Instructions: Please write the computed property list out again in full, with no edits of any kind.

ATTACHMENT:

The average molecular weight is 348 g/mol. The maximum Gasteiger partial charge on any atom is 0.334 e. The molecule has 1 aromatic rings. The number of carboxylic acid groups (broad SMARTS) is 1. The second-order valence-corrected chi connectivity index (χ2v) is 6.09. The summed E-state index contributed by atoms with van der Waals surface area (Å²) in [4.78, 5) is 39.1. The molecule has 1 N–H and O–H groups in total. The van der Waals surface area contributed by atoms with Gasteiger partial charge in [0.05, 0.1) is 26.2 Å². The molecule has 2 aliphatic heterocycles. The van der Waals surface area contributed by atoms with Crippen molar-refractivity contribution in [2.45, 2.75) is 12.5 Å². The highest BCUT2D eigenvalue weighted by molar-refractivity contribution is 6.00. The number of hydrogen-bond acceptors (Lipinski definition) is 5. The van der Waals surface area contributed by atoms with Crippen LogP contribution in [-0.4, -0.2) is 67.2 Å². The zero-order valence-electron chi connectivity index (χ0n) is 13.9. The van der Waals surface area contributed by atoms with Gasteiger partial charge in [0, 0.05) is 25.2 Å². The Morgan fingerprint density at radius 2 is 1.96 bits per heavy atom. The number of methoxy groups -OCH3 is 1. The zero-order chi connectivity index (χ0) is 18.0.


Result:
The average molecular weight is 348 g/mol. The maximum Gasteiger partial charge on any atom is 0.334 e. The molecule has 1 aromatic rings. The number of carboxylic acid groups (broad SMARTS) is 1. The second-order valence-corrected chi connectivity index (χ2v) is 6.09. The summed E-state index contributed by atoms with van der Waals surface area (Å²) in [4.78, 5) is 39.1. The molecule has 1 N–H and O–H groups in total. The van der Waals surface area contributed by atoms with Gasteiger partial charge in [0.05, 0.1) is 26.2 Å². The molecule has 2 aliphatic heterocycles. The van der Waals surface area contributed by atoms with Crippen molar-refractivity contribution in [2.45, 2.75) is 12.5 Å². The highest BCUT2D eigenvalue weighted by molar-refractivity contribution is 6.00. The number of hydrogen-bond acceptors (Lipinski definition) is 5. The van der Waals surface area contributed by atoms with Crippen LogP contribution in [-0.4, -0.2) is 67.2 Å². The zero-order valence-electron chi connectivity index (χ0n) is 13.9. The van der Waals surface area contributed by atoms with Gasteiger partial charge in [0, 0.05) is 25.2 Å². The Morgan fingerprint density at radius 2 is 1.96 bits per heavy atom. The number of methoxy groups -OCH3 is 1. The zero-order chi connectivity index (χ0) is 18.0.